TRADITIONAL ECOLOGICAL KNOWLEDGE (TEK)
Traditional Ecological Knowledge (TEK) is aboriginal information about the natural environment of a specific area. It is knowledge that has accumulated from generation to generation by any culture that possesses strong ties to nature and the land.
"TEK includes a system of classification, a set of empirical observations about the local environment, a system of self-management that covers resource use... with its roots firmly in the past, traditional knowledge is both cumulative and dynamic, building upon the experience of earlier generations and adapting to the new technological and socioeconomic changes of the present" (Johnson).
Over the past few decades TEK has become an important resource for wilderness conservation, wildlife management and resource development.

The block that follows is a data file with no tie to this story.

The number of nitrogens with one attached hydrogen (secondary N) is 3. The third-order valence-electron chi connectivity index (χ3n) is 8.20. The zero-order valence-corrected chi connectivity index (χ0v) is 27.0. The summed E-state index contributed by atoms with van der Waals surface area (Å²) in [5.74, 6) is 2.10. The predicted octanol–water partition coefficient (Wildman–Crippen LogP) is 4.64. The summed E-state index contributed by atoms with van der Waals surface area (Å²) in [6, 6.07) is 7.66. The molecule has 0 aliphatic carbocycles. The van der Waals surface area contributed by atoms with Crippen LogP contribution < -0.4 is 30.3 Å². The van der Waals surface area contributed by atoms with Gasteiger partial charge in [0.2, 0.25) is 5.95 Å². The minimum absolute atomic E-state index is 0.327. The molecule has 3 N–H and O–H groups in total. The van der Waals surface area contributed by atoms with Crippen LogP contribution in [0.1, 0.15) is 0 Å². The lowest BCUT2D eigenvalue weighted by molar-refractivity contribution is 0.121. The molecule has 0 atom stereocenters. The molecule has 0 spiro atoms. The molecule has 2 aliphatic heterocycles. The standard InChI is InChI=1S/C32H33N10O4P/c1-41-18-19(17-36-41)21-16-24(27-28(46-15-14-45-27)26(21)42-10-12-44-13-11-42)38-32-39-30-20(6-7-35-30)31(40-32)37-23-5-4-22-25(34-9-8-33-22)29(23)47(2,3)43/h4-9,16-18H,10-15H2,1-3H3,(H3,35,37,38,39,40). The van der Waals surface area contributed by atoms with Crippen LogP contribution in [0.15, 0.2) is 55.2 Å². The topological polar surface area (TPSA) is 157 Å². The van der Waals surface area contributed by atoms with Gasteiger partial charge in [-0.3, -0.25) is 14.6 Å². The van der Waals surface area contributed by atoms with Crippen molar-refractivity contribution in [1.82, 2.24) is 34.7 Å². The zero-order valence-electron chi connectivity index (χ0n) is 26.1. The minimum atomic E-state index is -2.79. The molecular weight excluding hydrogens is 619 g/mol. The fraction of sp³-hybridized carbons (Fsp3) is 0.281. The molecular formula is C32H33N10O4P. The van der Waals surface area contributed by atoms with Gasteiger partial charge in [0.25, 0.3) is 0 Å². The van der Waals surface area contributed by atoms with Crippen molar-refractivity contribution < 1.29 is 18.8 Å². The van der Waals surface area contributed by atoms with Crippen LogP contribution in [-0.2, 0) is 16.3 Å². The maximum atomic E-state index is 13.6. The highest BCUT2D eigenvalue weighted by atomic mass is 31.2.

TEK is not information passed on in formal settings. Instead, insight about the environment is exchanged during subtle interactions. This knowledge is often transferred from Elders through daily observation and interaction. Hunting, gathering, eating and making tools were all opportunities to learn about the daily and seasonal movement of specific animals - including where to find certain plants and their medicinal uses, forecasting weather or how and when to set prescribed burns. Ironically, as much of the world begins to recognize the significance of TEK, many aboriginal communities are losing their close ties to nature.
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